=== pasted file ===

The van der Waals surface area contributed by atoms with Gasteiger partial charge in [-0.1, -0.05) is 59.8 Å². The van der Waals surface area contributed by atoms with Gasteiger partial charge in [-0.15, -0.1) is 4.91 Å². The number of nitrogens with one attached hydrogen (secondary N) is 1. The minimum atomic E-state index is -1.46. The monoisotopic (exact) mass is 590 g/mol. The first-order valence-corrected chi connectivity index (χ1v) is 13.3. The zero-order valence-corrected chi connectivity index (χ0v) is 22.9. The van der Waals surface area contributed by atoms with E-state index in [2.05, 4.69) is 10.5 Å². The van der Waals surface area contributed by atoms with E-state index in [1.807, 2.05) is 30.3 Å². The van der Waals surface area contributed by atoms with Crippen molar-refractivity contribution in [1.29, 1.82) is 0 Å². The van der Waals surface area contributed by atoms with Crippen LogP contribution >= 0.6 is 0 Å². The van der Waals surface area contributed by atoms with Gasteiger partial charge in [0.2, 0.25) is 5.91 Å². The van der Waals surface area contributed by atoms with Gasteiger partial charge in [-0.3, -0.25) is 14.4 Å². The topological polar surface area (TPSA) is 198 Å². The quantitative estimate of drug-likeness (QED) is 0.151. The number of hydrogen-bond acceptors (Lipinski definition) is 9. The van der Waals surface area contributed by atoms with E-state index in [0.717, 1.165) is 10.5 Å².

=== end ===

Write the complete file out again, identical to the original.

The van der Waals surface area contributed by atoms with Gasteiger partial charge in [-0.1, -0.05) is 59.8 Å². The van der Waals surface area contributed by atoms with Gasteiger partial charge in [-0.15, -0.1) is 4.91 Å². The number of nitrogens with one attached hydrogen (secondary N) is 1. The minimum atomic E-state index is -1.46. The monoisotopic (exact) mass is 590 g/mol. The first-order valence-corrected chi connectivity index (χ1v) is 13.3. The zero-order valence-corrected chi connectivity index (χ0v) is 22.9. The van der Waals surface area contributed by atoms with E-state index in [2.05, 4.69) is 10.5 Å². The van der Waals surface area contributed by atoms with E-state index in [1.807, 2.05) is 30.3 Å². The van der Waals surface area contributed by atoms with Crippen molar-refractivity contribution in [1.29, 1.82) is 0 Å². The van der Waals surface area contributed by atoms with Crippen LogP contribution >= 0.6 is 0 Å². The van der Waals surface area contributed by atoms with Gasteiger partial charge in [0.2, 0.25) is 5.91 Å². The van der Waals surface area contributed by atoms with Gasteiger partial charge in [-0.3, -0.25) is 14.4 Å². The topological polar surface area (TPSA) is 198 Å². The quantitative estimate of drug-likeness (QED) is 0.151. The number of hydrogen-bond acceptors (Lipinski definition) is 9. The van der Waals surface area contributed by atoms with E-state index in [0.717, 1.165) is 10.5 Å².